Northlands College offers NORTEP students funding, but housing concerns persist

Students transferring to Northlands College in northern Saskatchewan have a little more financial security after an announcement from the post-secondary institution, but they still don’t have a place to live.

51 transfer students from Northern Teacher Education Program will get the same funding they had before

Northlands College has announced it will cover tuition and book costs for students who were previously funded by the Northern Teacher Education Program Council Inc. and are transitioning to the college. (

Students transferring to Northlands College in northern Saskatchewan have a little more financial security after an announcement this week from the post-secondary institution, but their housing situation is still up in the air.

On Tuesday, the school in La Ronge, Sask., announced that it will cover tuition and book costs for students who were previously funded by the Northern Teacher Education Program Council Inc. and are transitioning to Northlands College by July 31.

Students who are entering into year 4 of their program and who were previously funded by the NORTEP council will also be eligible for a living allowance, but some questions remain about student housing.

Northlands College is taking over the programs that were offered by NORTEP and the Northern Professional Access College, or NORPAC, in the fall. The college has also hired the three longest-serving instructors from the teacher education program. Both programs will cease to exist on July 31 after the provincial government cut their funding last year.

Northlands president and CEO Toby Greschner said he was happy to make the funding announcement, but that the school cannot provide other funding to students at this time because of the financial position it was left in.

'Significant financial challenge'

The college said that the NORTEP board has "disposed" of its vehicles, computers and teaching resources that could've been passed on.

"Rather than transferring them to Northlands College, [NORTEP] has already left us with a significant financial challenge," said Greschner.

According to the province, the NORTEP Council Inc. and the board are responsible for the disposition of assets and settling of liabilities.

NORTEP acting president Jennifer Malsten declined to make a comment to CBC and refused to verify Northlands' claims about the handling of assets. CBC has been unable to reach the NORTEP board president.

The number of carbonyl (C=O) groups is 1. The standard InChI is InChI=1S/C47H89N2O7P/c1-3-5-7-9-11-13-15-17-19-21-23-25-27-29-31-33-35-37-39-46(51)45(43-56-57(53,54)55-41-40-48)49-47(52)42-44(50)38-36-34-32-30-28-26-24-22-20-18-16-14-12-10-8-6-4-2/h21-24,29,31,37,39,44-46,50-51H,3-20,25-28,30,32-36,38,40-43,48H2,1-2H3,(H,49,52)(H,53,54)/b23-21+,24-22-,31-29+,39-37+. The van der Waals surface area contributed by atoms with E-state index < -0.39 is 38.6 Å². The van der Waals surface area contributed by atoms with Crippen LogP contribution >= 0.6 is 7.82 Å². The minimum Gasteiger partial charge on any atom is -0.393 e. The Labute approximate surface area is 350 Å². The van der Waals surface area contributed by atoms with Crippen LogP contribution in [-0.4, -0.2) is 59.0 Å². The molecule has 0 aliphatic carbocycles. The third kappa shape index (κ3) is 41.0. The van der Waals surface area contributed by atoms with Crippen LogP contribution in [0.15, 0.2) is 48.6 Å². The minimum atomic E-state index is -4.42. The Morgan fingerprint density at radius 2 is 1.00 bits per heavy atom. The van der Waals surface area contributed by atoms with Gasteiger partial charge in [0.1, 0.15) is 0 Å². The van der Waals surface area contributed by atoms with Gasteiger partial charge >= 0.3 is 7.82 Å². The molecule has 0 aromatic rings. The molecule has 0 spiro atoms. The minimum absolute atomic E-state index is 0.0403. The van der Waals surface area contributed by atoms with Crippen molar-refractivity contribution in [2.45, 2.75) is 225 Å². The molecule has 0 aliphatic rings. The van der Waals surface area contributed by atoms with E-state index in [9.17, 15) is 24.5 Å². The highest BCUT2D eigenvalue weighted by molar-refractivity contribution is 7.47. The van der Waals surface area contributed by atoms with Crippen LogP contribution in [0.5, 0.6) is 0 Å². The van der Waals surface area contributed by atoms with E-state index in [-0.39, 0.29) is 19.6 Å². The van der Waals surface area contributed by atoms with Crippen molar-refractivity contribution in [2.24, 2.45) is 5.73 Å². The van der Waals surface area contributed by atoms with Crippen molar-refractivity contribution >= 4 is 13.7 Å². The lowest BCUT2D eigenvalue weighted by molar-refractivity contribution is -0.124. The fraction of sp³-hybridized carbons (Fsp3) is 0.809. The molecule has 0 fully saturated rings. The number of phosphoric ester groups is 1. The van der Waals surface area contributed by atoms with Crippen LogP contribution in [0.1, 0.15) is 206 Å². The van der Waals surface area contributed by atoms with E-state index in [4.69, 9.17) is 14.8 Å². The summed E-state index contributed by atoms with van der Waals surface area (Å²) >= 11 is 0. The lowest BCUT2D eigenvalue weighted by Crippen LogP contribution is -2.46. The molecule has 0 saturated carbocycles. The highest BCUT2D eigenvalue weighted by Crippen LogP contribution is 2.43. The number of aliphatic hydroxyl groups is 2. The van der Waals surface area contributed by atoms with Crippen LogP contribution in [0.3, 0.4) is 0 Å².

Faculty and students protesting education cuts in La Ronge, Sask., on Oct. 19, 2016 at the Saskatchewan Legislature. (CBC)
A total of 51 students from defunct programs are transferring to Northlands, which has received over 325 student applications for university programs this year, up from less than 200 last year.

Tuition and books won't be covered for students who aren't transferring, but Greschner said the school will be looking into supports for students available over the next year and try to come up with a system to meet their needs.

Students pay tuition of about $6,000 per year on average, and textbooks cost up to $1,000.

"It's our belief that any student in the north who wants to go to school … whether it's university or not, should be able to do so. So we have to come up with a system that makes sure that there is an opportunity for them to find the resources to do that."

Housing issues

Student housing is still up in the air for Northlands students. All 64 units of NORTEP's student apartment complex are owned and managed by the program, and the Saskatchewan Housing Corporation has a funding agreement in place on 12 of the units for lower-income students and families.

Greschner said NORTEP's ownership of the apartments was "an incredible feat" because it allowed the program to give students an allowance and get part of it back through rent. It was also able to give students a reduction on their housing costs.

NORTEP Council Inc. is currently working with the Saskatchewan Housing Corporation to discuss the future of the apartment complex.

"NORTEP had a really good thing going there, where the institution ran the housing and it worked. Now it seems like they don't want to carry on with that and it's almost like they just have different ideas than what would seem to be logical," Greschner said.

"We hope that whatever decision the council comes to, that they put the interest of students first. If they can't find a place to live, they're not going to go to school here."

Greschner said he thinks it would be in the best interest of students if Northlands owned and operated the housing complex. Due to the uncertainty of the future of the apartments, he said the school has gone as far as it can afford to go on student allowances.

"We all agree that there is a continued affordable housing need for the housing assets currently owned by NORTEP, and that these housing assets should continue to be available for families and individuals with modest incomes, including students," said the provinicial government in an emailed statement.

"We would like to take this opportunity to assure the tenants that SHC and NORTEP recognize the need to make good decisions quickly in order to ensure tenants experience minimal disruptions."

Library resources go to northern system

The Pahkisimon Nuyeʔáh Library System, which includes public, school and post-secondary libraries in northern Saskatchewan, confirmed it is receiving the NORTEP library resources.

Director James Hope Howard said the books will be accessible for loan to anyone who has a public library card, including Northlands students, likely before the end of August.

He said discussions are underway to establish a collection of the NORTEP items at the Alex Robertson Public Library to support the students at Northlands College, which is across the street.

with files from CBC's Alicia Bridges